BY CHARLES LAITON
The government’s decision to reintroduce the local currency faces a serious test after a third person filed a High Court application challenging President Emmerson Mnangagwa’s use of presidential powers to ban the multi-currency regime.
On June 24, the government renamed the RTGS dollar the Zimbabwe dollar and declared it as the sole legal tender to end a decade of dollarisation.
An opposition leader, Joseph Busha, and a human rights lawyer, Godfrey Mupanga, approached the High Court challenging the use of the Presidential Powers
(Temporary Measures) to issue the currency decree soon after the move was announced.
They have since been joined by prominent lawyer and businessman Tawanda Nyambirai, who accused the government of “governing the country by decree”.
Nyambirai is seeking a court order to stop Finance minister Mthuli Ncube and Reserve Bank of Zimbabwe governor John Mangudya from introducing any policies, regulations or decisions that may affect the value of the foreign currencies held by banks before June 24.
He argued that he was representing his own interests and account holders who held foreign currency when Statutory Instrument (SI) 142 of 2019 was gazetted.
Nyambirai accused Ncube and Mangudya of “churning out half-baked statutory instruments”.
He said the two “have themselves become the executive, Parliament and the public in these matters”.
Nyambirai wants the court to compel all the banks in Zimbabwe to preserve the records of the RTGS balances held by account holders before June 24.
“As holders of RTGS balances that were converted to RTGS dollars, we are the public, we are being deprived!
“We are aggrieved by the deprivation. In a democracy, such far-reaching laws are supposed to be taken to Parliament at least, or be subjected to a referendum,”
he said in his founding affidavit,” he said.
“The rate at which the first and second respondents (Ncube and Mangudya) are churning out half-baked statutory instruments gives me the feeling that the first
and second respondents are now ruling us by decree.
“They have themselves become the executive, Parliament and the public in these matters.”
He said the fiscal reforms could not be said to be in the public interest.
“Although it may be said to be in the public interest to reduce the domestic debt that was going to result from the payment of compensation on the conversion
of RTGS balances and bond notes and coins to RTGS dollar, it is undemocratic and unfair to simply avoid domestic debt by impoverishing the very public that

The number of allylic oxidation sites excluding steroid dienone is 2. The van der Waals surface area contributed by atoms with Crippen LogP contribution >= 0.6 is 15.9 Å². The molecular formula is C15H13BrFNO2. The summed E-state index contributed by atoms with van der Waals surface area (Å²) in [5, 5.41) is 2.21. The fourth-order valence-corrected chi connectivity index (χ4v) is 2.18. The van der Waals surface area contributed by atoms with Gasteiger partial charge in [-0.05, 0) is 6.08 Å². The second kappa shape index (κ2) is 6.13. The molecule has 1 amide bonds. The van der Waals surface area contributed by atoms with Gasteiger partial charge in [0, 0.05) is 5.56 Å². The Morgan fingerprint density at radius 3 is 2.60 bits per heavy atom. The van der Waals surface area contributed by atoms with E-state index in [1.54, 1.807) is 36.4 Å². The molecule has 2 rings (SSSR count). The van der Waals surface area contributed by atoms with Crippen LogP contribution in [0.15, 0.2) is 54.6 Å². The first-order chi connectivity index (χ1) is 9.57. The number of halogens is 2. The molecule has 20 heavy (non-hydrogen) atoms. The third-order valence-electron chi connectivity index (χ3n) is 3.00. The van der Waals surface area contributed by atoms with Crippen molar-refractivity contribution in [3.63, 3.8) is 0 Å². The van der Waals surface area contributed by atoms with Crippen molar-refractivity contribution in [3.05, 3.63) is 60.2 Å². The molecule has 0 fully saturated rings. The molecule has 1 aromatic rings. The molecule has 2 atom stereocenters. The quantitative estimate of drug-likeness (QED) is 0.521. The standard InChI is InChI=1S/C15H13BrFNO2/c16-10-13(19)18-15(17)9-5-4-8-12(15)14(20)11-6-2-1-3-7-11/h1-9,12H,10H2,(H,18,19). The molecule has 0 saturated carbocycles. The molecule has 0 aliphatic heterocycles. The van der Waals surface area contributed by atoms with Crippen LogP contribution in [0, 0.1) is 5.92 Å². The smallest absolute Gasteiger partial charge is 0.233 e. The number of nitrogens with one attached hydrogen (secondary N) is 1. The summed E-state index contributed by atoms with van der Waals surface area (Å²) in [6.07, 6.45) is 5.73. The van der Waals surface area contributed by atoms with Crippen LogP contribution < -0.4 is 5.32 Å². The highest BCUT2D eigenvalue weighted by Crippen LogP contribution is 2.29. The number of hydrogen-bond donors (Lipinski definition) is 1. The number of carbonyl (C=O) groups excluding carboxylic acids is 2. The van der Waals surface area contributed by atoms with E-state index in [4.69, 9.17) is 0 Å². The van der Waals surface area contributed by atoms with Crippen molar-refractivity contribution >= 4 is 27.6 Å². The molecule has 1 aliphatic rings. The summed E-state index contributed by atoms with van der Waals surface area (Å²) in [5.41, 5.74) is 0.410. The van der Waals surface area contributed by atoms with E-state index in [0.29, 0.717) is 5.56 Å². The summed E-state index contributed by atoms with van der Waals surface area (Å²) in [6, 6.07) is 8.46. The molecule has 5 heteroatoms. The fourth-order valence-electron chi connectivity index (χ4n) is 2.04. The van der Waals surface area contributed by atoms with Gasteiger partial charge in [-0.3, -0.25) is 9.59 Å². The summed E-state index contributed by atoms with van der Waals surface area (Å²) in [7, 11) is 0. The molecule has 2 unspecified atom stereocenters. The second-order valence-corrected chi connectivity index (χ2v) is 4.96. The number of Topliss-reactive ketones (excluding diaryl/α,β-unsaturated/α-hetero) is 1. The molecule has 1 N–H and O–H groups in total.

first and second respondents are supposed to serve,” he argued.
“There are other options available to the first and second respondents to reduce domestic debts. Such options include, among others, reducing government
expenditure, eliminating corruption, stimulating productivity through lowering taxes and thus boosting consumer purchasing power and spend.”
Nyambirai is also challenging section 44C of the RBZ Act, which he said violated the constitution.
“I also contend that the following restrictions imposed by the second respondent’s Exchange Control Directive RU102/2019 dated June 25, 2019 constitute a
compulsory deprivation of property in contravention of section 71(3) of the constitution of Zimbabwe and must therefore be nullified,” he said.
The businessman argued that the new measures were discriminatory because they gave the nod to airlines to continue charging in foreign currency.
“SI 142 allows the use of foreign currencies in Zimbabwe to pay some duties and to pay for international airline services,” he argued.
“The discriminatory treatment of these services disqualifies SI 142 as a law of general application.”
Meanwhile, the Law Society of Zimbabwe (LSZ) has also weighed in saying the banning of the use of foreign currency violated the law.
“It must be noted that while section 44A provides for the designation of other currencies to be legal tender in Zimbabwe, it does not expressly provide for the
inverse process; that is the revocation of the designation of a currency other than the Zimbabwean dollar,” the lawyers said in a statement.
“The minister acted beyond the powers conferred on him by the Act and so for that reason SI 142 should be considered ultra vires the enabling Act.
“Our view is further supported by the fact that section 17 of the Finance (No.2) Act No. 5 of 2009, which introduced the multi-currencies through section 44A
(2), remains extant in our statute books.
“This section has not been repealed. The section cannot be repealed by inference.
“The Act has to be properly amended by the legislature and not by the minister.”
Veritas, a legal think-tank, also argues that the government cannot ban the use of foreign currency in local transactions.